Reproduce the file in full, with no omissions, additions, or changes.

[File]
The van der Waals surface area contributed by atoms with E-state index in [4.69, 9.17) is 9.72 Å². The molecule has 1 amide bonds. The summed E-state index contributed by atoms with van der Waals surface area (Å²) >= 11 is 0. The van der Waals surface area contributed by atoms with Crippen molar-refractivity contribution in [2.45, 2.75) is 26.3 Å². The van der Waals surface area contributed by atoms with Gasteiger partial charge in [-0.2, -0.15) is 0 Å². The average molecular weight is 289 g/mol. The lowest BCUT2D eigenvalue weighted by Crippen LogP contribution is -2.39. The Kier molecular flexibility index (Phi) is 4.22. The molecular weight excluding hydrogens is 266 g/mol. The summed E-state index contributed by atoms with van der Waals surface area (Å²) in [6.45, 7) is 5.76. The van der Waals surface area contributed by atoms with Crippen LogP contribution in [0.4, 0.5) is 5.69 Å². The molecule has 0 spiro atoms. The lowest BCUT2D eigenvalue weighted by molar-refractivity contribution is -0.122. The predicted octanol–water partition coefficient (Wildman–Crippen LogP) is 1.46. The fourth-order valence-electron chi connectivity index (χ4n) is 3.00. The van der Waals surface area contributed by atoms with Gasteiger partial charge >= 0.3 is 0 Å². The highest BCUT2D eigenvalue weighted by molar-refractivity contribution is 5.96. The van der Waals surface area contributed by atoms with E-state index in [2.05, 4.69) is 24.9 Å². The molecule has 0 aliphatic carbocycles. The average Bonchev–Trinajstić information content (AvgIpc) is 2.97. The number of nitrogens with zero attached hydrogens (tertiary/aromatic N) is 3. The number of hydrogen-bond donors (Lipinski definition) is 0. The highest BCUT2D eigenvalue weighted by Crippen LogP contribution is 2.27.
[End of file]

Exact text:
The van der Waals surface area contributed by atoms with E-state index in [4.69, 9.17) is 9.72 Å². The molecule has 1 amide bonds. The summed E-state index contributed by atoms with van der Waals surface area (Å²) >= 11 is 0. The van der Waals surface area contributed by atoms with Crippen molar-refractivity contribution in [2.45, 2.75) is 26.3 Å². The van der Waals surface area contributed by atoms with Gasteiger partial charge in [-0.2, -0.15) is 0 Å². The average molecular weight is 289 g/mol. The lowest BCUT2D eigenvalue weighted by Crippen LogP contribution is -2.39. The Kier molecular flexibility index (Phi) is 4.22. The molecular weight excluding hydrogens is 266 g/mol. The summed E-state index contributed by atoms with van der Waals surface area (Å²) in [6.45, 7) is 5.76. The van der Waals surface area contributed by atoms with Crippen LogP contribution in [0.4, 0.5) is 5.69 Å². The molecule has 0 spiro atoms. The lowest BCUT2D eigenvalue weighted by molar-refractivity contribution is -0.122. The predicted octanol–water partition coefficient (Wildman–Crippen LogP) is 1.46. The fourth-order valence-electron chi connectivity index (χ4n) is 3.00. The van der Waals surface area contributed by atoms with Gasteiger partial charge >= 0.3 is 0 Å². The highest BCUT2D eigenvalue weighted by molar-refractivity contribution is 5.96. The van der Waals surface area contributed by atoms with E-state index in [2.05, 4.69) is 24.9 Å². The molecule has 0 aliphatic carbocycles. The average Bonchev–Trinajstić information content (AvgIpc) is 2.97. The number of nitrogens with zero attached hydrogens (tertiary/aromatic N) is 3. The number of hydrogen-bond donors (Lipinski definition) is 0. The highest BCUT2D eigenvalue weighted by Crippen LogP contribution is 2.27.